The death of Princess Diana was one of those moments in time, where most people recall exactly what they were doing, when they heard the news. For me I was gazing happily at my newborn son, in his baby rocker, when a family member burst in with the news, first of her accident and then of her subsequent death. We were all in shock.
For me she had represented all that was good with the world. She had seemed to bring healing and joy wherever she went. The world had suddenly darkened when we had heard the tragic news. Somehow it had felt like we had all lost our innocence. The beautiful fairytale had now ended with sadness and death. Even my normally sensible father was writing emotionally about the shock and sadness now being experienced in the UK.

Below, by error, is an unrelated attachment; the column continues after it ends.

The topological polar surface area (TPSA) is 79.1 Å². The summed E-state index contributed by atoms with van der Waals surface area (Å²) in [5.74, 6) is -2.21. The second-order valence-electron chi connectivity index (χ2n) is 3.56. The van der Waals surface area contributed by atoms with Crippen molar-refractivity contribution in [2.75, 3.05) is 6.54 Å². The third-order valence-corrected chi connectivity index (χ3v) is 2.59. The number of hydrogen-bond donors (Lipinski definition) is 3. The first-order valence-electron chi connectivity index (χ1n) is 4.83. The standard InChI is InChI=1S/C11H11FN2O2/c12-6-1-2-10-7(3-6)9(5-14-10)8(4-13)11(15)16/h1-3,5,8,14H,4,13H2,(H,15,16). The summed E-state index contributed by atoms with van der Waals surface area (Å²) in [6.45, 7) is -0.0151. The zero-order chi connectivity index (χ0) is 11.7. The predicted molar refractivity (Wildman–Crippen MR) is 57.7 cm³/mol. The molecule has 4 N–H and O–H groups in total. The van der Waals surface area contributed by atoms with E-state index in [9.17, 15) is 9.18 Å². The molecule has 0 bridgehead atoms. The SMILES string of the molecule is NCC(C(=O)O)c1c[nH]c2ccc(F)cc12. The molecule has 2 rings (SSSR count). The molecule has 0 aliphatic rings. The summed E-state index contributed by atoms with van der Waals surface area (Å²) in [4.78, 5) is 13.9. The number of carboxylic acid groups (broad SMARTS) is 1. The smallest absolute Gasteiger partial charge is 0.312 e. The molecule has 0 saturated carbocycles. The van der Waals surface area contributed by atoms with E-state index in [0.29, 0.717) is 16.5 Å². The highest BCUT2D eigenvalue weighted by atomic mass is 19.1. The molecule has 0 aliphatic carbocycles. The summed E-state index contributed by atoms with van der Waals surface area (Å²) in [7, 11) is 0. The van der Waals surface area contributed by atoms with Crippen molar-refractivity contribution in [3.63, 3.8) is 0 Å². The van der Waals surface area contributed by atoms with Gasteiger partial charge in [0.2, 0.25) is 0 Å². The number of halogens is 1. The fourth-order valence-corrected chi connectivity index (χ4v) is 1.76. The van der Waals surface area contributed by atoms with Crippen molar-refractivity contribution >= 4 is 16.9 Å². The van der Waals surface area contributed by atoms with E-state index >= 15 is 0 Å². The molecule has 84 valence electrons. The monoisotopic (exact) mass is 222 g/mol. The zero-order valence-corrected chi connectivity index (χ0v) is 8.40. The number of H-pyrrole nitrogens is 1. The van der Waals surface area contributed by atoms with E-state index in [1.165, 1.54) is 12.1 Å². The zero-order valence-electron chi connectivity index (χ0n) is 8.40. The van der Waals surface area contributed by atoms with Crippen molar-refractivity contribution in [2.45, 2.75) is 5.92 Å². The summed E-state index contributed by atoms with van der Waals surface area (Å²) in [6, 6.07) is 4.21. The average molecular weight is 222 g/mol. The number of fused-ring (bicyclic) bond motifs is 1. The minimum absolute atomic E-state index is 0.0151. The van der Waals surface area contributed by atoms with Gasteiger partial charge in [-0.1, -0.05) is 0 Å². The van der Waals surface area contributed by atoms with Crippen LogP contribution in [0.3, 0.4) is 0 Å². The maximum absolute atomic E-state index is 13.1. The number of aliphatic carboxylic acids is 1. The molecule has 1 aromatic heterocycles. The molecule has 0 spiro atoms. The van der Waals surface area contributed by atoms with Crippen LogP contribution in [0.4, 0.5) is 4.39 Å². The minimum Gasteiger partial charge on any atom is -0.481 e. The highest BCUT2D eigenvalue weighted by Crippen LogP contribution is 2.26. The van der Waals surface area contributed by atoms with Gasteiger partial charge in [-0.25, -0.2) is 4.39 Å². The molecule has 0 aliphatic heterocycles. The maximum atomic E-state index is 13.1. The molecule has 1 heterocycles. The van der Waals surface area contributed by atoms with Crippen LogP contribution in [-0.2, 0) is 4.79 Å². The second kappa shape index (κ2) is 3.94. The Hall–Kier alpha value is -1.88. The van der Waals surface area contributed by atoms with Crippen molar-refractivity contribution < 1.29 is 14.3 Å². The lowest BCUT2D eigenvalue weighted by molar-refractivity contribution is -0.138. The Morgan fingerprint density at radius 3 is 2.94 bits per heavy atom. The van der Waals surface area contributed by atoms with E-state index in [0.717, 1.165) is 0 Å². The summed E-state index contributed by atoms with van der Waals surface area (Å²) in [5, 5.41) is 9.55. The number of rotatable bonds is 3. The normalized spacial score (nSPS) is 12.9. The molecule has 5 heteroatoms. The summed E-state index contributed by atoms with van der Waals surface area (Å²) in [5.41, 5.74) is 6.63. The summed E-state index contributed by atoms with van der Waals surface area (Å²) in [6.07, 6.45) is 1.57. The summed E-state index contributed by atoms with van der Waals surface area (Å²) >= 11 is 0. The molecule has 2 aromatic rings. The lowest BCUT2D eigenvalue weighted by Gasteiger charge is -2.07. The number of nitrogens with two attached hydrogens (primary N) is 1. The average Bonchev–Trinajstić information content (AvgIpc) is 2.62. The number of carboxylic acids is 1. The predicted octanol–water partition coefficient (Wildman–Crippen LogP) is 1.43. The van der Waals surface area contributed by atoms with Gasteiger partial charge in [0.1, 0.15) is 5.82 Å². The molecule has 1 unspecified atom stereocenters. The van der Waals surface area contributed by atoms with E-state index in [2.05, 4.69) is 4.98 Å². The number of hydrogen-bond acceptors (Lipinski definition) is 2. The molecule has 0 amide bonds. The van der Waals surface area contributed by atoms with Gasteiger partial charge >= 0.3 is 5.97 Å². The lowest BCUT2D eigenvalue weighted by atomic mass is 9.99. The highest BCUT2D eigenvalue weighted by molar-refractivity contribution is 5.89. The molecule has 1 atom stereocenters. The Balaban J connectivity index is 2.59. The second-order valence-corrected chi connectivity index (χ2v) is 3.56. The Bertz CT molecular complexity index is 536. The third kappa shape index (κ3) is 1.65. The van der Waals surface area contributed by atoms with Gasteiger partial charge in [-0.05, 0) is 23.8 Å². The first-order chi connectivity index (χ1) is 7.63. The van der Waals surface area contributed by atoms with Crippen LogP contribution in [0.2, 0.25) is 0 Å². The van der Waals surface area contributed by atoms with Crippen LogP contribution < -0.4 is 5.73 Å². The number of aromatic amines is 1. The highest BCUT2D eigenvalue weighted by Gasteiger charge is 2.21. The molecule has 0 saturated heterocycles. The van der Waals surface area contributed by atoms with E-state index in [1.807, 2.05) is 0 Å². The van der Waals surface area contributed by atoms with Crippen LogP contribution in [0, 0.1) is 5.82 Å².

I was slightly angered this week to read a sudden rash of negative stories about the princess online. I profoundly admire the dignified way Prince William and Prince Harry have sought to honour their mother and have been deeply annoyed and irritated with those who have tried to muddy the waters. When Princess Diana was here, most of us had recognised that she was somebody very special. Now is a time to give thanks for her life and the gift she gave all of us, by breaking down barriers and reaching out to people with her genuine humility and compassion.